Gov. Martin O’Malley’s redistricting panel released its recommendations for Maryland’s new congressional map Monday, offering a plan that could help Democrats add to their advantage in the state by imperiling the reelection hopes of Rep. Roscoe G. Bartlett (R).

The advisory committee was tasked with drawing a map that reflects the results of the 2010 Census, moving Marylanders across lines to ensure that the state’s eight districts have roughly equal populations. The map will be posted online Tuesday, when a seven-day comment period begins. O’Malley (D) can make adjustments before presenting it to the Democratic-controlled General Assembly, which must approve it.

Democrats hold a 6-to-2 advantage in the congressional delegation, and they hope the new lines could change that to 7-to-1. Bartlett, whose 6th District runs across the top of the state from the West Virginia border to the Susquehanna River, would lose the eastern part of his district and a portion of Frederick County, while adding Poolesville, Gaithersburg and other pieces of western Montgomery County.

In the process, the district would go from one that strongly favors Republicans to one in which Democrats have a narrow edge, based on past elections.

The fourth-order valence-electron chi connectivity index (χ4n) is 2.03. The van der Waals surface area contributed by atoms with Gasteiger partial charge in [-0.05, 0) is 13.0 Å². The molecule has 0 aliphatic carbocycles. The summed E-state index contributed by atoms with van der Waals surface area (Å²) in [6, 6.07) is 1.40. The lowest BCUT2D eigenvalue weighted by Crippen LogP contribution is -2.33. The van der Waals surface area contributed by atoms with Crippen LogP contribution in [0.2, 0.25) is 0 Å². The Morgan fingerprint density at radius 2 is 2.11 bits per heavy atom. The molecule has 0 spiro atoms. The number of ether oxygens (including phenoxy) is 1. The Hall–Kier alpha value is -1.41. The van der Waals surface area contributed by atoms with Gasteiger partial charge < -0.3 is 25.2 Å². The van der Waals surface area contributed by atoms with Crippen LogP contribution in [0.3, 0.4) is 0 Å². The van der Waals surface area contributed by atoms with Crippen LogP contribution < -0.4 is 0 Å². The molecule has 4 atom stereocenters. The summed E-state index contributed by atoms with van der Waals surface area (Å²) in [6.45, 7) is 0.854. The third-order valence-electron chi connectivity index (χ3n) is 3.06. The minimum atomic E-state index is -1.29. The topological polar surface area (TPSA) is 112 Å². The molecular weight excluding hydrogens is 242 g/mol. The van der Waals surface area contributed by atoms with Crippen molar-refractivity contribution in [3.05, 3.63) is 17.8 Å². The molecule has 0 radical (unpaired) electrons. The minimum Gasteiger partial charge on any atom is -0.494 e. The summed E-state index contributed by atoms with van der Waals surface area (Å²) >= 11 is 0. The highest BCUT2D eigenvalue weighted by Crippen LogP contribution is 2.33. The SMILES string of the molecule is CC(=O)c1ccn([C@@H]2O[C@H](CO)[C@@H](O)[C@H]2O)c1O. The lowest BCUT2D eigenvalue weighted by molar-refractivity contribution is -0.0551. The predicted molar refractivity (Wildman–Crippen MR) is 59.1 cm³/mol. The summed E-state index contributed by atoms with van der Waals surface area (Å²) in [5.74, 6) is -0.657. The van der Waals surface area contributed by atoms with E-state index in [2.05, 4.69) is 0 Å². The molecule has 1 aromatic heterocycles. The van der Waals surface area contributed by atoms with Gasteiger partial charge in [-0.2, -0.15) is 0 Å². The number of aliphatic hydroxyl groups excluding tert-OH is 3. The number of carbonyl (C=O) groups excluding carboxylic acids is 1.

State Sen. Robert J. Garagiola (D-Montgomery), who has emerged as a potential challenger to Bartlett, said he expects to make a decision this month about whether to run for Congress, after the legislature approves the map.

If the final product looks like what the committee presented Monday night, “I think there’s a very good chance that I’d be in,” Garagiola said.

Garagiola said that it appears that about 80 percent of his state Senate district would be inside the new 6th Congressional District.

In Annapolis, Democratic legislators were briefed starting Monday afternoon on the plan by Jeanne Hitchcock, chairwoman of the governor’s redistricting panel.

The committee approved the map Monday morning in a 4-to-1 vote, with former delegate James King (R-Anne Arundel) providing the only dissenting vote.

Hitchcock said the panel worked with “a delegation map that is currently convoluted in its configuration. Everyone wanted to do our best to correct that.”

Although O’Malley is free to make changes to the map, Hitchcock said, “I have no reason to believe he will change it significantly.”

Maryland’s other congressional Republican, freshman Rep. Andy Harris, would see his Eastern Shore-based 1st District become safer, as it no longer crosses the Chesapeake Bay to include part of Anne Arundel County. It is not clear whether Frank Kratovil (D) — who held the seat for two years before losing it to Harris and now works as the assistant deputy state’s attorney in Prince George’s County — would consider a rematch under the new lines.

Prince George’s and Montgomery gained population over the past decade, while the City of Baltimore shed residents. House Speaker Michael E. Busch (D-Anne Arundel), a member of the redistricting committee, said that about 70 percent of residents would remain in the same congressional district under the new map.